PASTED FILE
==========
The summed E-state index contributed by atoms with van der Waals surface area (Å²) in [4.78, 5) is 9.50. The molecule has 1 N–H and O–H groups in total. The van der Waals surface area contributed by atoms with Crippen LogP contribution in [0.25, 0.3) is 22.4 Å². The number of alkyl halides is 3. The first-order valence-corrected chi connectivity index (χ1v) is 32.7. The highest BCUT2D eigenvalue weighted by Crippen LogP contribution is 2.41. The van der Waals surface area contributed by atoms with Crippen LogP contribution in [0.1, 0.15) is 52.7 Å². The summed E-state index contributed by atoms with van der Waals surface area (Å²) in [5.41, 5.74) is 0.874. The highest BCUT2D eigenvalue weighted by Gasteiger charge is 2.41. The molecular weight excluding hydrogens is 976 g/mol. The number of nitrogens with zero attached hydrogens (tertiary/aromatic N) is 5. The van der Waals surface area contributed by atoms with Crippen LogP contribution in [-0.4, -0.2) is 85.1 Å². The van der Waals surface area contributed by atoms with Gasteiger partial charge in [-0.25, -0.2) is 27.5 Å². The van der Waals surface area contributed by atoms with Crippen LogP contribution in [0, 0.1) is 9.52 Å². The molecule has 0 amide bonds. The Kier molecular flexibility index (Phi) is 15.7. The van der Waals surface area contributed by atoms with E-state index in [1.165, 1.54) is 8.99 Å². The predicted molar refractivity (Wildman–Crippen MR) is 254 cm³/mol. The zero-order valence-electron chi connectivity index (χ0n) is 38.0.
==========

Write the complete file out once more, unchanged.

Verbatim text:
The summed E-state index contributed by atoms with van der Waals surface area (Å²) in [4.78, 5) is 9.50. The molecule has 1 N–H and O–H groups in total. The van der Waals surface area contributed by atoms with Crippen LogP contribution in [0.25, 0.3) is 22.4 Å². The number of alkyl halides is 3. The first-order valence-corrected chi connectivity index (χ1v) is 32.7. The highest BCUT2D eigenvalue weighted by Crippen LogP contribution is 2.41. The van der Waals surface area contributed by atoms with Crippen LogP contribution in [0.1, 0.15) is 52.7 Å². The summed E-state index contributed by atoms with van der Waals surface area (Å²) in [5.41, 5.74) is 0.874. The highest BCUT2D eigenvalue weighted by Gasteiger charge is 2.41. The molecular weight excluding hydrogens is 976 g/mol. The number of nitrogens with zero attached hydrogens (tertiary/aromatic N) is 5. The van der Waals surface area contributed by atoms with Crippen LogP contribution in [-0.4, -0.2) is 85.1 Å². The van der Waals surface area contributed by atoms with Gasteiger partial charge in [-0.25, -0.2) is 27.5 Å². The van der Waals surface area contributed by atoms with Crippen LogP contribution in [0, 0.1) is 9.52 Å². The molecule has 0 amide bonds. The Kier molecular flexibility index (Phi) is 15.7. The van der Waals surface area contributed by atoms with E-state index in [1.165, 1.54) is 8.99 Å². The predicted molar refractivity (Wildman–Crippen MR) is 254 cm³/mol. The zero-order valence-electron chi connectivity index (χ0n) is 38.0.